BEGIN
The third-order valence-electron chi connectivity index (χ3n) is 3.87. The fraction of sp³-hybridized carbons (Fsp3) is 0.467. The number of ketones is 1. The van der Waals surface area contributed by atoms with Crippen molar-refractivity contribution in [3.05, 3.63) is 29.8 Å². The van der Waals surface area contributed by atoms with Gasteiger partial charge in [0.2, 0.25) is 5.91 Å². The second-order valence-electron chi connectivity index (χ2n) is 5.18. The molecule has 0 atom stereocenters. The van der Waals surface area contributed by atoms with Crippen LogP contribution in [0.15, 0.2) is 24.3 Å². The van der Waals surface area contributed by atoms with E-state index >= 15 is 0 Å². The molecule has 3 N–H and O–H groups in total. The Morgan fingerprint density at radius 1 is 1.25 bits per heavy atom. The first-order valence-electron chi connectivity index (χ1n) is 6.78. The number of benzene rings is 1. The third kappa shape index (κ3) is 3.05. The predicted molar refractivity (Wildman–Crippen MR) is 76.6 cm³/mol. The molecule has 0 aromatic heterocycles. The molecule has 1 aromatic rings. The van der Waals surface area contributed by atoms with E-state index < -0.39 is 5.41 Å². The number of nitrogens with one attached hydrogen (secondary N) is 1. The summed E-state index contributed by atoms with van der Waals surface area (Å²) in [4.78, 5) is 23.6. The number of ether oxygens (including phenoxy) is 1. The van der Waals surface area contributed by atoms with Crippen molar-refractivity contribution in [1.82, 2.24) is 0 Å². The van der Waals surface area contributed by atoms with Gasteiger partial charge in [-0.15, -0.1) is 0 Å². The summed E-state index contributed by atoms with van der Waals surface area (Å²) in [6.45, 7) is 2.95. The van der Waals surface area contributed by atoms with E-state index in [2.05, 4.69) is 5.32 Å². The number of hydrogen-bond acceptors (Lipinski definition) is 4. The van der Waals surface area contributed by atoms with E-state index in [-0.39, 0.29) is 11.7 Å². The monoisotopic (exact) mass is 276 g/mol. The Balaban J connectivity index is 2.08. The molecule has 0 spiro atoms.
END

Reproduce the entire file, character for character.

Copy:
The third-order valence-electron chi connectivity index (χ3n) is 3.87. The fraction of sp³-hybridized carbons (Fsp3) is 0.467. The number of ketones is 1. The van der Waals surface area contributed by atoms with Crippen molar-refractivity contribution in [3.05, 3.63) is 29.8 Å². The van der Waals surface area contributed by atoms with Gasteiger partial charge in [0.2, 0.25) is 5.91 Å². The second-order valence-electron chi connectivity index (χ2n) is 5.18. The molecule has 0 atom stereocenters. The van der Waals surface area contributed by atoms with Crippen LogP contribution in [0.15, 0.2) is 24.3 Å². The van der Waals surface area contributed by atoms with E-state index >= 15 is 0 Å². The molecule has 3 N–H and O–H groups in total. The Morgan fingerprint density at radius 1 is 1.25 bits per heavy atom. The first-order valence-electron chi connectivity index (χ1n) is 6.78. The number of benzene rings is 1. The third kappa shape index (κ3) is 3.05. The predicted molar refractivity (Wildman–Crippen MR) is 76.6 cm³/mol. The molecule has 0 aromatic heterocycles. The molecule has 1 aromatic rings. The van der Waals surface area contributed by atoms with E-state index < -0.39 is 5.41 Å². The number of nitrogens with one attached hydrogen (secondary N) is 1. The summed E-state index contributed by atoms with van der Waals surface area (Å²) in [4.78, 5) is 23.6. The number of ether oxygens (including phenoxy) is 1. The van der Waals surface area contributed by atoms with Crippen molar-refractivity contribution in [1.82, 2.24) is 0 Å². The van der Waals surface area contributed by atoms with Gasteiger partial charge in [-0.15, -0.1) is 0 Å². The summed E-state index contributed by atoms with van der Waals surface area (Å²) in [6.45, 7) is 2.95. The van der Waals surface area contributed by atoms with E-state index in [2.05, 4.69) is 5.32 Å². The number of hydrogen-bond acceptors (Lipinski definition) is 4. The van der Waals surface area contributed by atoms with E-state index in [-0.39, 0.29) is 11.7 Å². The monoisotopic (exact) mass is 276 g/mol. The Balaban J connectivity index is 2.08. The molecule has 0 spiro atoms.